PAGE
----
Once the scammer has received money for the visa and airfare, they will be bubbly and excited and then a few days later comes the bad news!

Now there is a need for more money - perhaps $2,000 in cash in order to enter the country to show evidence of adequate funds to support them during their stay, or travel insurance of $1,500. Whatever the reason, it will cause disappointment in the victim, and is usually another opportunity for the scammer to profit.

Some scammers involved in the Russian Bride scams decide to quit at this point and the victim will never hear from them again. Others decide there may be more money to bleed from the victim and continue with yet further 'bad news' about the scammer who:

  • Was beaten and robbed by a taxi driver on the way to the airport and needs more money for new documents and tickets
  • Was involved in a car accident on the way to the airport and needs money for hospital expenses or surgery
  • Was stopped at the airport and arrested for trying to leave with a painting or artifact that was a gift for her sweetheart - and now she needs money to get out of jail or for bribes

Sooner or later the victim realizes they are a victim of the Russian bride scams and stops sending money.

How to Spot the Russian Bride Scams

The list below includes many of the signs of Russian bride scams:

  • She contacts you first and says it is her first attempt to find romance online and  she picked your profile because she liked it
  • Her profile says she is from the US or UK or Canada etc and then she admits she is from Russia and made a mistake, or says that the dating service doesn't allow registrations from Russia
  • Often the profiles or first letter will mention that 'all Russian men drink too much' and may be included in a sentence like "I have very bad marriage experience. My husband drinked too much. We divorce. Now I want to find partner not from Russia, because I dont like russia mens of they most drinking ability"
  • Most of the Russian bride scams originate in Mari El [Yoshkar Ola is the capital and is getting a reputation as a second Nigeria] although they rarely put that in their profiles. Their favourite 3 cities they say they are from are Kazan, Kirov and Cheboksary. You can check if the email originated in Mari El by checking the I.P address in the full email headers. You can put the I.P. address in here http://www.dnsstuff.com/ and enter it in the box that says "IPWHOIS Lookup. If you are using Yahoo webmail, there is a link about "full headers" in the right top corner. If you are using Outlook Express, right-click the message, then click "Properties", then "Details". If you are using other email clients, read the help files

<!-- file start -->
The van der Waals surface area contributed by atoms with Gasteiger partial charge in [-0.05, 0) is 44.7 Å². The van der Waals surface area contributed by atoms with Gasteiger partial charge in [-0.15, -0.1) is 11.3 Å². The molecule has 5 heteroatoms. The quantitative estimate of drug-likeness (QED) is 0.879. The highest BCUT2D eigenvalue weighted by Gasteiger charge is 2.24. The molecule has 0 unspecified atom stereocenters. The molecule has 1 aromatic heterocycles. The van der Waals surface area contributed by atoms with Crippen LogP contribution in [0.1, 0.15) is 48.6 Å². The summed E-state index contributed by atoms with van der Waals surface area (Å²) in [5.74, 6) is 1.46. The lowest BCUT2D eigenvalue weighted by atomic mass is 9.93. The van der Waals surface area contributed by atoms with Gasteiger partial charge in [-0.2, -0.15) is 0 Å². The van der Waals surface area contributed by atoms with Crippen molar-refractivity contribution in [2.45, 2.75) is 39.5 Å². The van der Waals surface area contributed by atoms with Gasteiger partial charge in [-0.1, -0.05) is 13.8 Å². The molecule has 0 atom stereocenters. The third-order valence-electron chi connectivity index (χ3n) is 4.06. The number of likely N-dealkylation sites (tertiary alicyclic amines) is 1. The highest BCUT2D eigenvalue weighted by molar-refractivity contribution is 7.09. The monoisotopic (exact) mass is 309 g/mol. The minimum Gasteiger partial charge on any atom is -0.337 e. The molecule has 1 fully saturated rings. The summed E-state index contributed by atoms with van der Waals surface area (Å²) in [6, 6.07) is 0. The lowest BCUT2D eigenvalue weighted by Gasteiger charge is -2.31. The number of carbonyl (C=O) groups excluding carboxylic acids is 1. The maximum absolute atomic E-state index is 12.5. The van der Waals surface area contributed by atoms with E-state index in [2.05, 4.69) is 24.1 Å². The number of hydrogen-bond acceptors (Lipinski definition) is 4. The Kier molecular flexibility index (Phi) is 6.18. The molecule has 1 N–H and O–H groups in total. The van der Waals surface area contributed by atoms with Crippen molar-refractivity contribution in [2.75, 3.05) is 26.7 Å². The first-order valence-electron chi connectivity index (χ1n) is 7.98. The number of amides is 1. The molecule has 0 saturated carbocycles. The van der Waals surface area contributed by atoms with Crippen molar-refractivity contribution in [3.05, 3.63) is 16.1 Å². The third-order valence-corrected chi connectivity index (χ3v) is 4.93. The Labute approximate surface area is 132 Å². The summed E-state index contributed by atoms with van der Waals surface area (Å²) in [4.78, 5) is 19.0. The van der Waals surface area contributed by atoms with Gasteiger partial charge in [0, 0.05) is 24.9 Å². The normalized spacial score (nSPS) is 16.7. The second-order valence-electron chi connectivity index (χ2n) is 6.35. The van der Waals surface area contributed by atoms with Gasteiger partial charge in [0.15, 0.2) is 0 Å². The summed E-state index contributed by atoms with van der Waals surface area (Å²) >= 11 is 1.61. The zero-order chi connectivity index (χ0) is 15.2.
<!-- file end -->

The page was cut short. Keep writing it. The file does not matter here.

• Most of the letters will be accompanied with photos that are revealing and are meant to seduce the man
  • The photos have numbers to match the letter [3.2], or have a different name to hers, or names such as 'I love you'
  • The letters are usually pre-written so are very generic and consist mainly of information such as what she did today, the weather, what she ate today [most seem to love fruit salad!], what her favorite things are etc. Any questions asked of her tend to be answered at the beginning, end or in a P.S. at the end
  • Your name doesn't appear in the letter, and instead she refers to you as 'darling', 'honey', 'sweetheart', 'my prince' or 'my love'. If it does appear, it may be in a different font!
  • Within a couple of weeks she is falling in love with you, and signing the letters such as 'your love Natalia' or 'your future wife Natalia' and including lots of kisses
  • A move to another country is a big move yet she doesn't ask a lot of questions about you, your work, your family, your hobbies and interests, your ideas, your views etc
  • She talks a lot about trust and how she trusts people she deals with. She will talk of how her friends see her daydreaming a lot and suspect she is in love. The letters become progressively sexual and the photos more seductive
  • If there are telephone calls, they usually hire women who can speak English for the calls [called 'prozvon']. Usually the good English of the woman on the phone does not match the bad English of the letters written [the letters are mostly templates written in Russian and interpreted using software like Prompt that has spaces for names, cities, small phrases etc. The spaces are usually not filled in manually and they use a program called The Bat for this]
  • She is the first to bring up the topic of visas and has an urgent need to meet you in person. If you suggest going to her country to meet it will be rejected for some reason
  • She says she will get a tourist visa [just about impossible for her to get one for the US, UK or Canada unless she is earning $5,000 a month]. You should check with your own Embassy
  • She goes ahead and applies for the visa without discussing it with you. No genuine woman would do this and probably wouldn't even know how to do it!